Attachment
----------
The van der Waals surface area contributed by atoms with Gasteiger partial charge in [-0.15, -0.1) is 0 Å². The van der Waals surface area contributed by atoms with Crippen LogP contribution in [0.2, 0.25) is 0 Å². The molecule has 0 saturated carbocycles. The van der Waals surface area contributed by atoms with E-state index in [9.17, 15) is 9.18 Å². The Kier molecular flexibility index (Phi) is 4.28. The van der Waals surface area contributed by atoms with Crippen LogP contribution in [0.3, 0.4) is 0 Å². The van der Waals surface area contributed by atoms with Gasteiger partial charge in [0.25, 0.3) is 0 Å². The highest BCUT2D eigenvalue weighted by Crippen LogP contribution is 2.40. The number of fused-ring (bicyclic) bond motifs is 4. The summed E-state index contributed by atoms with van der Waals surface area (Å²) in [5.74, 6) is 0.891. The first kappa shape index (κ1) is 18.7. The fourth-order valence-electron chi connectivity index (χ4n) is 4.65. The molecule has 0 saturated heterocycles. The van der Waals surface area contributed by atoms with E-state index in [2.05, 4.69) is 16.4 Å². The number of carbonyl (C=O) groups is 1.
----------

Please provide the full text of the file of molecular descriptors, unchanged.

The van der Waals surface area contributed by atoms with Gasteiger partial charge in [-0.15, -0.1) is 0 Å². The van der Waals surface area contributed by atoms with Crippen LogP contribution in [0.2, 0.25) is 0 Å². The molecule has 0 saturated carbocycles. The van der Waals surface area contributed by atoms with E-state index in [9.17, 15) is 9.18 Å². The Kier molecular flexibility index (Phi) is 4.28. The van der Waals surface area contributed by atoms with Crippen LogP contribution in [0.3, 0.4) is 0 Å². The van der Waals surface area contributed by atoms with Gasteiger partial charge in [0.25, 0.3) is 0 Å². The highest BCUT2D eigenvalue weighted by Crippen LogP contribution is 2.40. The number of fused-ring (bicyclic) bond motifs is 4. The summed E-state index contributed by atoms with van der Waals surface area (Å²) in [5.74, 6) is 0.891. The first kappa shape index (κ1) is 18.7. The fourth-order valence-electron chi connectivity index (χ4n) is 4.65. The molecule has 0 saturated heterocycles. The van der Waals surface area contributed by atoms with E-state index in [2.05, 4.69) is 16.4 Å². The number of carbonyl (C=O) groups is 1.